Jimmy Carlson – an inspirational
activist who was awarded an OBE for services to combating homelessness – has
died aged 69.
Jimmy was a former rough sleeper who
spent nearly a quarter of a century living on the streets and in hostels –
after five years serving as a soldier with the Royal Pioneer Corps.
Jimmy became abstinent from his
alcohol addiction in 1996 and spent the next 20 years dedicating his life to
Jimmy began volunteering with the
homelessness charity Groundswell in 1997 and was the leading figure at the organisation
for 20 years – serving as a Trustee for the past five years. His passion was
ensuring that homeless people themselves had a voice – and could be directly involved
in tackling homelessness.
According to Groundswell
Chief Executive, Athol Halle: “Homelessness
has been on the rise for the past six years. Now more than ever we need
inspirational leaders like Jimmy Carlson – to wake our society up to the fact that
homelessness is unacceptable. Jimmy showed us that with passion and commitment
you can achieve wonders – and that the best thing you can do for someone who is
homeless is give them the opportunity to make a contribution.”
Jimmy created the Homeless People’s
Commission with Groundswell – collecting homeless people’s views from around
the UK and presenting policy recommendations in the House of Lords in 2011.
Prior to that Jimmy delivered
training on client involvement around the UK and was responsible for setting up
numerous client involvement groups – including Outside In, the client
involvement group for St Mungo’s, London’s largest homelessness service
provider in 2006.
Jimmy was responsible for pioneering
the ‘Speakout’ with Groundswell in the late 1990s running hundreds of events
around the country where homeless people could talk directly to those in power.
Jimmy also served as a Trustee for
the Museum of Homelessness, and was preparing an exhibition to be launched at
the Tate Modern in April 2017.
Jess Turtle, co-founder, said: “Jimmy was instrumental in
the development of the Museum of Homelessness; a champion, a wise counsel and a
dear friend. This is a devastating loss for us and for the many others who knew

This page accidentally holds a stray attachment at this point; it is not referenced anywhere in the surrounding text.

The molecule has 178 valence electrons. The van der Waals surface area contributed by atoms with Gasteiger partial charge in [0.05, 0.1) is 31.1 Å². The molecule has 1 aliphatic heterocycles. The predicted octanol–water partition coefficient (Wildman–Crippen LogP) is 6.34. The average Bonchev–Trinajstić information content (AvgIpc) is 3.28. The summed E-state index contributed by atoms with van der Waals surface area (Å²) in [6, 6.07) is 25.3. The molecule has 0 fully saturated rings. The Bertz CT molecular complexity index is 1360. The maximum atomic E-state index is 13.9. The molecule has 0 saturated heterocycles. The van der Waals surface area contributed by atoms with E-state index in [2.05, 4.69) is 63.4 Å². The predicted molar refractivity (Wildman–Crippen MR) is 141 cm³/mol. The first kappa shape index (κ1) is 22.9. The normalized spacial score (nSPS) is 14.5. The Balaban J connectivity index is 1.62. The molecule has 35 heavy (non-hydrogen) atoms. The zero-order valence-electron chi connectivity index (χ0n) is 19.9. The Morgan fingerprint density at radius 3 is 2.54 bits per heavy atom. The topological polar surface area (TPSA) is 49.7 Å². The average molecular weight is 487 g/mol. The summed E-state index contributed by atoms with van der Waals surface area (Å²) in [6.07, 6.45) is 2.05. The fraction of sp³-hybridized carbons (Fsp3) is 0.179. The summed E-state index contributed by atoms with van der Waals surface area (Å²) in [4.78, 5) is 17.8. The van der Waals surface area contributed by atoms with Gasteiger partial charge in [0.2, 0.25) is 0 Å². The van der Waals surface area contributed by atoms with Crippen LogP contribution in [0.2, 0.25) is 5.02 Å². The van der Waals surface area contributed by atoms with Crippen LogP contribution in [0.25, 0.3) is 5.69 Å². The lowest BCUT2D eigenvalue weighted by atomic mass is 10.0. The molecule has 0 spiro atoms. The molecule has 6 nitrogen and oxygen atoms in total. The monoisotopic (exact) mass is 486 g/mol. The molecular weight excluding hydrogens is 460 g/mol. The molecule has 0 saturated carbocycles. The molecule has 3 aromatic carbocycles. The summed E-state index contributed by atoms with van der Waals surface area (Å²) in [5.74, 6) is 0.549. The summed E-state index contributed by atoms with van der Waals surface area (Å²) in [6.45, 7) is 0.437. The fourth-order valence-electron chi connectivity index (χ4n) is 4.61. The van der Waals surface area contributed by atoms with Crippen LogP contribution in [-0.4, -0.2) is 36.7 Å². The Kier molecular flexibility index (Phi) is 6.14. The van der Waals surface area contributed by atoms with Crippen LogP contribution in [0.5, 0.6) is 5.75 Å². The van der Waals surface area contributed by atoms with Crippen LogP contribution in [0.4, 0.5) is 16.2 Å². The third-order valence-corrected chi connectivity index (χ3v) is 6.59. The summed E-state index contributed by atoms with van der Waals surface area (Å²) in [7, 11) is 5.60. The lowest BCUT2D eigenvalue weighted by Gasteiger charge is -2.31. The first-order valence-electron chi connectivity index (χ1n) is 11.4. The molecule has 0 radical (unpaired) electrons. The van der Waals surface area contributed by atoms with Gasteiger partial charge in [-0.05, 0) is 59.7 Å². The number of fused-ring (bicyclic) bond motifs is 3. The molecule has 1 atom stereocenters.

and loved him.”
Jimmy was also involved in setting up
The Haven, a club where people in recovery from substance misuse could meet in
an alcohol and drug free environment, to help each other get their lives back
on track. Starting with a £500 grant, Jimmy has raised over £100,000 to keep
the club going.
Jimmy was born in Leeds
in 1947 and passed away following respiratory health complications.
Jeremy Swain, Thames Reach Chief Executive, said: “For many years Jimmy Carlson had demons to
battle which led to him becoming street homeless. Showing astonishing
determination, Jimmy tackled his addiction problem and then went on to be a
wonderful role model, working tirelessly to give people the confidence to take
the same journey as himself and holding the government to account to tackle
homelessness. We have lost a truly inspirational friend and colleague.”
On receiving his OBE in the Queen’s Birthday
Honours in 2012 Jimmy said: “I am
humbled to receive this honour. I have been to the very bottom and never would
have imagined this day then. Lots of people have helped me on the way and I can
only hope that my story can inspire others – the same way I have been helped.”
“My message is never give up on anyone. You would have
walked over me in the street 15 years ago and thought I was a lost cause, just
another drunk. However I picked myself up and turned my life around and I have
gone on to make a decent contribution to my community. Rough sleepers you see
on the street today – with the right support they have a lot to offer too.
Never give up on anyone.”